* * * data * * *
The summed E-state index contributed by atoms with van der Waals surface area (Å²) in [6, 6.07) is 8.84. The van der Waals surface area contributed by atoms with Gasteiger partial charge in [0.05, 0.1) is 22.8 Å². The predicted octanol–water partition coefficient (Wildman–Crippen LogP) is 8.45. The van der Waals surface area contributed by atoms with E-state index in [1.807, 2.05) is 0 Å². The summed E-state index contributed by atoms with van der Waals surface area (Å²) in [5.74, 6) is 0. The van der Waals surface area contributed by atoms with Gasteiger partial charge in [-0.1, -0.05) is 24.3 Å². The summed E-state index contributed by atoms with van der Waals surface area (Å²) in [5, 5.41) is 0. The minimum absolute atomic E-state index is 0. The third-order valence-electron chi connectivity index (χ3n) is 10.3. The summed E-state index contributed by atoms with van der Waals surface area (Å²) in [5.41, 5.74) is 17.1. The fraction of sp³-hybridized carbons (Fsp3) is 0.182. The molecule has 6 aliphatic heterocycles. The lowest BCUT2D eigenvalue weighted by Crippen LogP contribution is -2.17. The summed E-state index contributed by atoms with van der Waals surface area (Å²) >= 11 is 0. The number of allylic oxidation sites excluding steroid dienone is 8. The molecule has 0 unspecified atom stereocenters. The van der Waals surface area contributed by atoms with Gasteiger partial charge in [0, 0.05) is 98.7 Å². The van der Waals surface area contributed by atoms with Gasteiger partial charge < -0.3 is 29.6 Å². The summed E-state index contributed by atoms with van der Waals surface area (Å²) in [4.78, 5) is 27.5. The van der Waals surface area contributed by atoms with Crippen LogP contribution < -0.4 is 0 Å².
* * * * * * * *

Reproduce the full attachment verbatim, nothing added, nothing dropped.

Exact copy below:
The summed E-state index contributed by atoms with van der Waals surface area (Å²) in [6, 6.07) is 8.84. The van der Waals surface area contributed by atoms with Gasteiger partial charge in [0.05, 0.1) is 22.8 Å². The predicted octanol–water partition coefficient (Wildman–Crippen LogP) is 8.45. The van der Waals surface area contributed by atoms with E-state index in [1.807, 2.05) is 0 Å². The summed E-state index contributed by atoms with van der Waals surface area (Å²) in [5.74, 6) is 0. The van der Waals surface area contributed by atoms with Gasteiger partial charge in [-0.1, -0.05) is 24.3 Å². The summed E-state index contributed by atoms with van der Waals surface area (Å²) in [5, 5.41) is 0. The minimum absolute atomic E-state index is 0. The third-order valence-electron chi connectivity index (χ3n) is 10.3. The summed E-state index contributed by atoms with van der Waals surface area (Å²) in [5.41, 5.74) is 17.1. The fraction of sp³-hybridized carbons (Fsp3) is 0.182. The molecule has 6 aliphatic heterocycles. The lowest BCUT2D eigenvalue weighted by Crippen LogP contribution is -2.17. The summed E-state index contributed by atoms with van der Waals surface area (Å²) >= 11 is 0. The number of allylic oxidation sites excluding steroid dienone is 8. The molecule has 0 unspecified atom stereocenters. The van der Waals surface area contributed by atoms with Gasteiger partial charge in [0, 0.05) is 98.7 Å². The van der Waals surface area contributed by atoms with Gasteiger partial charge < -0.3 is 29.6 Å². The summed E-state index contributed by atoms with van der Waals surface area (Å²) in [4.78, 5) is 27.5. The van der Waals surface area contributed by atoms with Crippen LogP contribution < -0.4 is 0 Å².